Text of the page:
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Chapter 25

The Disparity Between Social Media Adoption and Measurement

But, if you are not actively measuring or nor sure where to start, you are not alone.

A survey conducted by Mzinga and Babson Executive Education in August 20091 revealed that 86% of respondents to the survey of professionals from a variety of industries said they had adopted social technologies. 57% stated that were using the tools for marketing, 39% implemented social programs for internal collaboration, 29% reported using social technologies for customer service and support, sales accounted for 25% and human resources represented 21%.

However, despite widespread adoption of social media among businesses, measurement lagged across the industry. Of those who engage in Social Media programs, only 16% of respondents employed an ROI measurement program with 84% not measuring ROI at all.

Interpret surveyed 9,200 Web users to learn how they interacted with advertising. The survey uncovered profound differences between Twitter users and those who used at least one other social network other than Twitter:

  • Twitter users were twice as likely to report rating or reviewing products online (24% to 12%)
  • 20% of Twitterers sometimes click on ads, compared to just 9% of non-users
  • 20% of Twitterers reported visiting company profiles or web sites, almost twice as much as non-Twitterers (11%)

Engaging without analysis is akin to driving aimlessly, without direction or purpose.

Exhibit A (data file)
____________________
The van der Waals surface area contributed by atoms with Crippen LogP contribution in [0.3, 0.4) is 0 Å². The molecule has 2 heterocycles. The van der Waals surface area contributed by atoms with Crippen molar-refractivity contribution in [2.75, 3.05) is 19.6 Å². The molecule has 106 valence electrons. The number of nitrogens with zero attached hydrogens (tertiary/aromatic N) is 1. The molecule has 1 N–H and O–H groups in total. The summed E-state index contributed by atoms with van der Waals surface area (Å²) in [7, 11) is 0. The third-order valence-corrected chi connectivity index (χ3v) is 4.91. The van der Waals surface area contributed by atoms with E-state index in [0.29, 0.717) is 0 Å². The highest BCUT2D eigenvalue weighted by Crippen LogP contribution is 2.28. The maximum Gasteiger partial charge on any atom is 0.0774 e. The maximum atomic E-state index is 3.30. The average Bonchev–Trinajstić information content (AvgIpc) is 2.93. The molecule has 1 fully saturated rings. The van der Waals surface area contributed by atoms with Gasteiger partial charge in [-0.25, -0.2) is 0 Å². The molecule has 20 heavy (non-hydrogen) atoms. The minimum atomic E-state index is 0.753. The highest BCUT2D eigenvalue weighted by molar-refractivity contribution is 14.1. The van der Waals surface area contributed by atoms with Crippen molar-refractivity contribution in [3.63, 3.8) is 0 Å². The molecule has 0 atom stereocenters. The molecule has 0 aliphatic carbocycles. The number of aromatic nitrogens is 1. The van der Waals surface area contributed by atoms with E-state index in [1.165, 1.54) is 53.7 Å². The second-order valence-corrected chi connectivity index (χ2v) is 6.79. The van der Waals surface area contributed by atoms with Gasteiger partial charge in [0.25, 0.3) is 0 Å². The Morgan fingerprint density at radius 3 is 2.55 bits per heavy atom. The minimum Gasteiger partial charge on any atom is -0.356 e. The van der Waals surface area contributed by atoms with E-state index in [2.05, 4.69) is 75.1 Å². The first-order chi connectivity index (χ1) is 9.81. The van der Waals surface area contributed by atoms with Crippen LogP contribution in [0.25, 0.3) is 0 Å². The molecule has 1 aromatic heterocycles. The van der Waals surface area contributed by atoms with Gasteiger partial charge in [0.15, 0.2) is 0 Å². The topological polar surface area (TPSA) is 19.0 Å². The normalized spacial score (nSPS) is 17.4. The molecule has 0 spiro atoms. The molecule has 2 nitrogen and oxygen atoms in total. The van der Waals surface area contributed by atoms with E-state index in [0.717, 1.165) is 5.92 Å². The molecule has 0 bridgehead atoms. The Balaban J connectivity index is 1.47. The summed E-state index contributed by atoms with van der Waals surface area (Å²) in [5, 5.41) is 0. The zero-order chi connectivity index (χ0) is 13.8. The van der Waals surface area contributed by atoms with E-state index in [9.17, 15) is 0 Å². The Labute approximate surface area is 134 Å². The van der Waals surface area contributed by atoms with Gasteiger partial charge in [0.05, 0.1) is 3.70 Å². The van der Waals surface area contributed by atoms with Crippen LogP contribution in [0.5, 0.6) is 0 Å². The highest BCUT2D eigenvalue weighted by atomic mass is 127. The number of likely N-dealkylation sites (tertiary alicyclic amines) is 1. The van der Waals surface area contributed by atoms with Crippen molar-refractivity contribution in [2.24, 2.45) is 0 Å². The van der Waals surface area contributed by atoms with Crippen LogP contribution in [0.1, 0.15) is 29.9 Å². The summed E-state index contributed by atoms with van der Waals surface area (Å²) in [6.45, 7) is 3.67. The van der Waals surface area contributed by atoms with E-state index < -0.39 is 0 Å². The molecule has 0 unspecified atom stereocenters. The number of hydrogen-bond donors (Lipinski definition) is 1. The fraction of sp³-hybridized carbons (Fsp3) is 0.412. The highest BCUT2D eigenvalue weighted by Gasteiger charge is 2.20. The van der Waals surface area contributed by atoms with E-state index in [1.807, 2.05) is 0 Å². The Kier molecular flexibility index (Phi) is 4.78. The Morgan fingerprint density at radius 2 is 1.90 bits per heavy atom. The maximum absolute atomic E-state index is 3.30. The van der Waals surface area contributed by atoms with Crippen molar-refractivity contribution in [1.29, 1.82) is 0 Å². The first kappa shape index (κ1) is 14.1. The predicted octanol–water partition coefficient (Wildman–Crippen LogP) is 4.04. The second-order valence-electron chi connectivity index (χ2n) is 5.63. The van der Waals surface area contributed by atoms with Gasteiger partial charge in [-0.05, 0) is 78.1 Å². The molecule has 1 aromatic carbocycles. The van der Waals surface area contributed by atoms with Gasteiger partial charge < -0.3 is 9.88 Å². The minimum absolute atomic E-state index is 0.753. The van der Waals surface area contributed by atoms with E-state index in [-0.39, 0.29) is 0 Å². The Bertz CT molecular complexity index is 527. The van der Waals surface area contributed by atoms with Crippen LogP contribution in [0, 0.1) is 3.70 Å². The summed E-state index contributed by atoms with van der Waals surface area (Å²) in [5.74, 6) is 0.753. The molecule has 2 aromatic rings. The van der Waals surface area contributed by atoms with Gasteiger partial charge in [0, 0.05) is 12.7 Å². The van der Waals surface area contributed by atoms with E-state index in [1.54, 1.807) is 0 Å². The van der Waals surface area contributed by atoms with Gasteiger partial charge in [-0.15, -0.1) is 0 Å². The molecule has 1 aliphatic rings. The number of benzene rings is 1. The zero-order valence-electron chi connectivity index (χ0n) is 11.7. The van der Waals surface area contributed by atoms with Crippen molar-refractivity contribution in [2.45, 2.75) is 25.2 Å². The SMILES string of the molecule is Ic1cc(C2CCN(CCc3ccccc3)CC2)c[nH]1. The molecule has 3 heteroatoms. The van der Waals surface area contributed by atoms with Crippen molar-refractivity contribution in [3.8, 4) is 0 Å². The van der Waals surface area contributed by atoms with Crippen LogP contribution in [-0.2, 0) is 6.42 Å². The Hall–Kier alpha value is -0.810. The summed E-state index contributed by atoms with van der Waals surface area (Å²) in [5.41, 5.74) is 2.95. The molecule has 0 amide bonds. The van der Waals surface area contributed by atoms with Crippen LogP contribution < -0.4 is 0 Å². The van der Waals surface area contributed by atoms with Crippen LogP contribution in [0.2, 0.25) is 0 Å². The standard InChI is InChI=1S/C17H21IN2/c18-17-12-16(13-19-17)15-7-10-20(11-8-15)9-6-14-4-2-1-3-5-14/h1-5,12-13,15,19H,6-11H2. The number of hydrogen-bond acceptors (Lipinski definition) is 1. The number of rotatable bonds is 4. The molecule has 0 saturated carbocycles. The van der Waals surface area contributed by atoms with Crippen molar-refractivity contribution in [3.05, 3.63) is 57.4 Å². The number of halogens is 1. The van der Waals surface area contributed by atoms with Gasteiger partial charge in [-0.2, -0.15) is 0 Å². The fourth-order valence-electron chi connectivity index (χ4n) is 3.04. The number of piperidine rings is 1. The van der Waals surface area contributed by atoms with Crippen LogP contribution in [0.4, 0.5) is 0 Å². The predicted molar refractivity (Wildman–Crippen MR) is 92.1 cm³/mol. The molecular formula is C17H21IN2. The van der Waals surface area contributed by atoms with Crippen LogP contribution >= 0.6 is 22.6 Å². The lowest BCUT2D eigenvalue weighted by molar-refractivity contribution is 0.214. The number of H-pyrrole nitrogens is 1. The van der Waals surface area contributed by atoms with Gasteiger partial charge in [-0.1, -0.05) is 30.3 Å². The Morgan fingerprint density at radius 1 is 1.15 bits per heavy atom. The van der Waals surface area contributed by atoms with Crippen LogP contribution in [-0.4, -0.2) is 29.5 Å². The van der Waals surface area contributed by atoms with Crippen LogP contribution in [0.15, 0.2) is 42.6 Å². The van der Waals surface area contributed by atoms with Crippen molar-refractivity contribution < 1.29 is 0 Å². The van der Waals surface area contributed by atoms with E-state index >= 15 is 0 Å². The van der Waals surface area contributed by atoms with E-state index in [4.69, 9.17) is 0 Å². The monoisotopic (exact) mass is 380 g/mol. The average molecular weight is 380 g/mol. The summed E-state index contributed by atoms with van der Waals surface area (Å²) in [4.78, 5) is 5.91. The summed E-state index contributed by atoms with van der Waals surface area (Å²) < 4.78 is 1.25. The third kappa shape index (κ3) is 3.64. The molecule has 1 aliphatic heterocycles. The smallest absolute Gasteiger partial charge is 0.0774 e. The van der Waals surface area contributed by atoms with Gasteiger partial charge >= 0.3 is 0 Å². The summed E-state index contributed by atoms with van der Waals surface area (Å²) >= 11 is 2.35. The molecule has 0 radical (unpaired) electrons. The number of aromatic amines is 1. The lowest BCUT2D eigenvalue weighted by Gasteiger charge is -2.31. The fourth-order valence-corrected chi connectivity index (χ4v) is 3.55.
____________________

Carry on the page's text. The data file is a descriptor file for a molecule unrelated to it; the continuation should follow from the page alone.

Measurement is the key to relevance and future successes.

Change agents assuredly inspire transformation and progress. To truly catalyze long-term change and meaning, they must also champion the quantification and evaluation of participatory marketing and service. Those who can convert the new world of digital opportunities to traditional forms of value will earn the attention, support and affiliation of decision makers.

Cover Story

A note that explains the imagery on the cover is in order.

One of the themes of this book is that relationships are not isolated in nature even though they’re distributed. They are formed and managed through interaction and attention. And while our professional and personal affiliations, relations, friendships, and alliances expand and contract over time, we those we choose to cradle, accompany us as we traverse throughout life. Common interests and passions bind us and as such, our profiles and presences in social networks are reflective of an intertwined series of alliances and ties. We’re connected and interconnected forming one human network that essentially strings us together, regardless of network or geographic location.

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